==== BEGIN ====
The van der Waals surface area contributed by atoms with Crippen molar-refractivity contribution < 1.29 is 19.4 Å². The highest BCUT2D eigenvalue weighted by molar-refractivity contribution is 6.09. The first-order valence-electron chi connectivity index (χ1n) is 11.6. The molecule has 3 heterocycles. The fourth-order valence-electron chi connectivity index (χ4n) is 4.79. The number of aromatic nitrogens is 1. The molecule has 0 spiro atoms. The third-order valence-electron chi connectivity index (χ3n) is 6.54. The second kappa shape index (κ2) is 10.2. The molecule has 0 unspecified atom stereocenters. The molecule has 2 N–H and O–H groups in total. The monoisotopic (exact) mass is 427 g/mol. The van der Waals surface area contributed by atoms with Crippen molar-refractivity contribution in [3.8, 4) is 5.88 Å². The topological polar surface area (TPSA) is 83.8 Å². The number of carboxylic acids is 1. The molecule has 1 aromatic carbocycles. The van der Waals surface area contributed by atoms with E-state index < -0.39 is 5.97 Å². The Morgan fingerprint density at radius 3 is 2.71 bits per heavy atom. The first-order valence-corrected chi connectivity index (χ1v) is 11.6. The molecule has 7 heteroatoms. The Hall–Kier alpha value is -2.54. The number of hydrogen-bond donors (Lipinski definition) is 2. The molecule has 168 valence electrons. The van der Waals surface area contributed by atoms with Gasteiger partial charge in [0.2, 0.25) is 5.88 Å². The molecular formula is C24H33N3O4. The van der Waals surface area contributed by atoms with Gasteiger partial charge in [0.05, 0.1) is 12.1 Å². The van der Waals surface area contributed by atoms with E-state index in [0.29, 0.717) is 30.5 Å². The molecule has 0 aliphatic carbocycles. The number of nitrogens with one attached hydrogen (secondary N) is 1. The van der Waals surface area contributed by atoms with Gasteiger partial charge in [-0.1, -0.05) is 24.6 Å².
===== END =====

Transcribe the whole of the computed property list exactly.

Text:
The van der Waals surface area contributed by atoms with Crippen molar-refractivity contribution < 1.29 is 19.4 Å². The highest BCUT2D eigenvalue weighted by molar-refractivity contribution is 6.09. The first-order valence-electron chi connectivity index (χ1n) is 11.6. The molecule has 3 heterocycles. The fourth-order valence-electron chi connectivity index (χ4n) is 4.79. The number of aromatic nitrogens is 1. The molecule has 0 spiro atoms. The third-order valence-electron chi connectivity index (χ3n) is 6.54. The second kappa shape index (κ2) is 10.2. The molecule has 0 unspecified atom stereocenters. The molecule has 2 N–H and O–H groups in total. The monoisotopic (exact) mass is 427 g/mol. The van der Waals surface area contributed by atoms with Crippen molar-refractivity contribution in [3.8, 4) is 5.88 Å². The topological polar surface area (TPSA) is 83.8 Å². The number of carboxylic acids is 1. The molecule has 1 aromatic carbocycles. The van der Waals surface area contributed by atoms with E-state index < -0.39 is 5.97 Å². The Morgan fingerprint density at radius 3 is 2.71 bits per heavy atom. The first-order valence-corrected chi connectivity index (χ1v) is 11.6. The molecule has 7 heteroatoms. The Hall–Kier alpha value is -2.54. The number of hydrogen-bond donors (Lipinski definition) is 2. The molecule has 168 valence electrons. The van der Waals surface area contributed by atoms with Gasteiger partial charge in [0.2, 0.25) is 5.88 Å². The molecular formula is C24H33N3O4. The van der Waals surface area contributed by atoms with Gasteiger partial charge in [0.05, 0.1) is 12.1 Å². The van der Waals surface area contributed by atoms with E-state index in [0.29, 0.717) is 30.5 Å². The molecule has 0 aliphatic carbocycles. The number of nitrogens with one attached hydrogen (secondary N) is 1. The van der Waals surface area contributed by atoms with Gasteiger partial charge in [-0.1, -0.05) is 24.6 Å².